If France wishes to share in the occupation of Germany, its zones of occupation, to be fixed by European Advisory Commission, will certainly include the west bank of the Rhine.

The decision not to announce terms of the “unconditional surrender” demands is significant. Obviously, these terms would be announced if the Allied chiefs thought they would contribute to the collapse of Germany’s home front. Thus, it can be assumed that these terms really involve complete surrender and that they are harsh enough to satisfy most proponents of a severe peace.

Ed Flynn’s visit to Yalta a mystery

Washington unable to figure it out

WASHINGTON (UP) – Of all interesting sidelights on the Big Three Conference, Washington pondered the presence of Edward J. Flynn.

The White House explained that Mr. Flynn took no part in the discussions. It said President Roosevelt discovered, shortly before he left this country, that Mr. Flynn planned to go to Moscow. So, he invited the former Democratic National Committee chairman to accompany him as far as Yalta.

Mr. Flynn, the White House said, crossed the Atlantic with the President – method not announced. Then he flew with Mr. Roosevelt from Malta to Yalta. Apparently, he stayed in the Crimean resort town throughout the historic conferences, because the White House said he went to Moscow with U.S. Ambassador W. Averell Harriman. Mr. Harriman attended the entire eight-day conference.

Even Mr. Flynn’s close associates in New York were at a loss to explain his presence in Russia. They professed not to know that he accompanied the President.

Monroe Goldwater, Mr. Flynn’s law partner, said he “thought Mr. Flynn was in Mexico.”

“He left New York about two weeks ago,” was all Mr. Goldwater could add.

If anybody knew the nature of Mr. Flynn’s business in Moscow, they weren’t talking about it. Unquestioned, however, was the fact that he was not wen route to Australia.

Anna Boettiger has key role

WASHINGTON (UP) – The presence of Mrs. Anna Roosevelt Boettiger at the Big Three Crimean Conference gave emphasis today to her new role as confidante, boon companion and adviser to her father.

The tall blond, only daughter of President and Mrs. Roosevelt, returned to the Executive Mansion to live more than a year ago.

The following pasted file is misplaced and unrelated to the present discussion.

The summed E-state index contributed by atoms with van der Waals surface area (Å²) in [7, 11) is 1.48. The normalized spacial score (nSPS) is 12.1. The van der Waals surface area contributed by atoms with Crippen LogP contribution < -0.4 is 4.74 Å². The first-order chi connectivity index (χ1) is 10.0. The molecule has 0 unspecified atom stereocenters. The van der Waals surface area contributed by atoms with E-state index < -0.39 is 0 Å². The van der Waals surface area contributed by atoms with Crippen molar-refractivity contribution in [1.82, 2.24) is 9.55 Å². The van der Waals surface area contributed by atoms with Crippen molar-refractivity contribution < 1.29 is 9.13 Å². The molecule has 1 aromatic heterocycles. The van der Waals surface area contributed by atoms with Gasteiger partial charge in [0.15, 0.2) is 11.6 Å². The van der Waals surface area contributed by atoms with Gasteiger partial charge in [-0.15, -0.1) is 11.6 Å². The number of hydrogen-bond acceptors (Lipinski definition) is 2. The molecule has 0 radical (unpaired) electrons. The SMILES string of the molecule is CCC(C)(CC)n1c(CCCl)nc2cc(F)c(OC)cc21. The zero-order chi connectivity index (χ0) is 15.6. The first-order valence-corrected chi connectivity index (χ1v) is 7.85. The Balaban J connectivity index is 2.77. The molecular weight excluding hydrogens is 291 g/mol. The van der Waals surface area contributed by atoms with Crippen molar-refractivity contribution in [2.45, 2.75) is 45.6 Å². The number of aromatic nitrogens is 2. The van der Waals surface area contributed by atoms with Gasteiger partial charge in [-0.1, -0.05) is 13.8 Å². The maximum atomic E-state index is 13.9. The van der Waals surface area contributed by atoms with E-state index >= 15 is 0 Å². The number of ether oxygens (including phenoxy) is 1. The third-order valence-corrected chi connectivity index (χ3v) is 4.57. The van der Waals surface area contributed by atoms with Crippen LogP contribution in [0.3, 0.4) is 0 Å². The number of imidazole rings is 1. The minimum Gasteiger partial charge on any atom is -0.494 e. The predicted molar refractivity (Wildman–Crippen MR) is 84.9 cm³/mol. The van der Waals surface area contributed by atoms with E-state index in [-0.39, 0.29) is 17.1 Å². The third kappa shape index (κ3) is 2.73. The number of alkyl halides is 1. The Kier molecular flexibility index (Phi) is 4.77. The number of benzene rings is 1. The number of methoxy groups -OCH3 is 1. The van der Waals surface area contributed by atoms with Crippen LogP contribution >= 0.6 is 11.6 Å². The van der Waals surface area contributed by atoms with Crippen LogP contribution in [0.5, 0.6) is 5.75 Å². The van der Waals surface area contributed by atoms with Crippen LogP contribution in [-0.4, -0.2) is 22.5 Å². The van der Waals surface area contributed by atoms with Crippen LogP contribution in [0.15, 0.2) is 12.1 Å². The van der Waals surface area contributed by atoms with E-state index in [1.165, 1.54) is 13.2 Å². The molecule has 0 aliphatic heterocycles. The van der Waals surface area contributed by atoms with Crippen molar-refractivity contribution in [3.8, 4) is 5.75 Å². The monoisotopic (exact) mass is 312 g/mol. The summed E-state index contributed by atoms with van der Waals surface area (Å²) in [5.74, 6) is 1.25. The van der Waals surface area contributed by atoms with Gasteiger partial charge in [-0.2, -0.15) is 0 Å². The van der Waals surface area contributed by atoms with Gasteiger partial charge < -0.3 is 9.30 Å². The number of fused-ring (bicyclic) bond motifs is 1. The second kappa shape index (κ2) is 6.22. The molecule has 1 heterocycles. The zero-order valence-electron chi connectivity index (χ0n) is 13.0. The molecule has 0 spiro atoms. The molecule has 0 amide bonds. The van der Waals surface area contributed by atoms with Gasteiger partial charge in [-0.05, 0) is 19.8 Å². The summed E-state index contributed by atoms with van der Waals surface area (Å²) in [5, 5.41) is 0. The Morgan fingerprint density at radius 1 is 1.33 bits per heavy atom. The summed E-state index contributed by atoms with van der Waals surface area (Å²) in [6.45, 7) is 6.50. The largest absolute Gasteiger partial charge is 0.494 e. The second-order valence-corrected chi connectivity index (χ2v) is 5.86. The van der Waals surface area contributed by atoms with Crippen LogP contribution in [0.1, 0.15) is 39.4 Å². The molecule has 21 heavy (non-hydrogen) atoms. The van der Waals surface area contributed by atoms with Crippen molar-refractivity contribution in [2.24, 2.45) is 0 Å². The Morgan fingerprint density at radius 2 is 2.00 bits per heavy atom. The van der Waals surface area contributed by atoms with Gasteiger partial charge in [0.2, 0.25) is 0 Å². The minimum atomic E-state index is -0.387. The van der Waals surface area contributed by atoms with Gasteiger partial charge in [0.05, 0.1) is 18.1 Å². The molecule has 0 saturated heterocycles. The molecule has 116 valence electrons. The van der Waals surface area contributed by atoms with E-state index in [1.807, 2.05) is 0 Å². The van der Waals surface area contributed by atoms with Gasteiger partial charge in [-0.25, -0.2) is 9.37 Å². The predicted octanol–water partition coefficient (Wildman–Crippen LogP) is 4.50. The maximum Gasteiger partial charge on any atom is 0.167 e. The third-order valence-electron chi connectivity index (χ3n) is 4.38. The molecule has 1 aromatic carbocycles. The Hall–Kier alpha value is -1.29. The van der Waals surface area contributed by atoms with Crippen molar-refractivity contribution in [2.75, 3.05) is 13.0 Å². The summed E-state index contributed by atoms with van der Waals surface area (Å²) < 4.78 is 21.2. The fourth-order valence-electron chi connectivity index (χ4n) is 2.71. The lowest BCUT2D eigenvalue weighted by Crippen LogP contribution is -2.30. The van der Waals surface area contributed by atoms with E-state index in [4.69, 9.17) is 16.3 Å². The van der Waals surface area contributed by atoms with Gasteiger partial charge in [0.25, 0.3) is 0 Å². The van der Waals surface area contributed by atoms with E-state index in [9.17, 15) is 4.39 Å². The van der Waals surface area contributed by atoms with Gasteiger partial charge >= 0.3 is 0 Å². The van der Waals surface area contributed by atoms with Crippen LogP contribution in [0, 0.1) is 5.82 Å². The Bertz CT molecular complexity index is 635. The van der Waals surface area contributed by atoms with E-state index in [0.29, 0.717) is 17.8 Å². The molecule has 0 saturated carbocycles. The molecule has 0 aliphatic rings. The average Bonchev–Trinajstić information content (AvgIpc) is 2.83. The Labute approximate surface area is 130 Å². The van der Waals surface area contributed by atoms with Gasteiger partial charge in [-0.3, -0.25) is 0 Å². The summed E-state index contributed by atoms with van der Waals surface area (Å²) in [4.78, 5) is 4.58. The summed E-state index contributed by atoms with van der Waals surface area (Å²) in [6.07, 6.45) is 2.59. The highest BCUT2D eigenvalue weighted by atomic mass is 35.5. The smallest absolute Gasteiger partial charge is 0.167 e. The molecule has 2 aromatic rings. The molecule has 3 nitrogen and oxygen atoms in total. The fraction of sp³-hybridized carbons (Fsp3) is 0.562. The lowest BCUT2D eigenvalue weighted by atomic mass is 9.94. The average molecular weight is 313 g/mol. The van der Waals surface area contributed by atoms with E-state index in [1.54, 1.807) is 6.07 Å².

Prior to and for a while after Pearl Harbor, she was a columnist and woman’s page editor of The Seattle Post-Intelligencer. Her husband, John, was its publisher. Mrs. Boettiger moved into the White House while her husband was overseas as an Army major. Now he is stationed in Washington.

Mrs. Boettiger is in her late 30’s. Gifted with her mother’s energy, she plays the role of White House hostess during Mrs. Roosevelt’s frequent absences.

She is good company. Lively, animated and possessor of quick wit, she has a talent for informality.

She and her father have at least one common attribute. They both use long cigarette holders.

Yalta one of best Russian resorts

Town damaged only slightly by Nazis
By the United Press

Yalta is probably the most beautiful of the Russian Black Sea resort towns.

It is situated in a narrow sloping cleft on the cliff-studded southeast coast of the Crimea.

The cliffs rise sheer from the area into towering 8,000-foot mountain peaks, crowned at this season of the year with snow. At Yalta itself there is a sandy curving beach, lined with villas and resort hotels, many of which date from Czarist times.

Occupied two years

Yalta and the whole resort coast of Crimea was occupied by the Germans for about two years, but damage when the Nazis were ousted last spring was comparatively light. In the town of Yalta itself, windows were blown out of a good many seashore buildings and some of the shops were wrecked. But many of the villas and palaces were intact or suffered damage which could be repaired easily.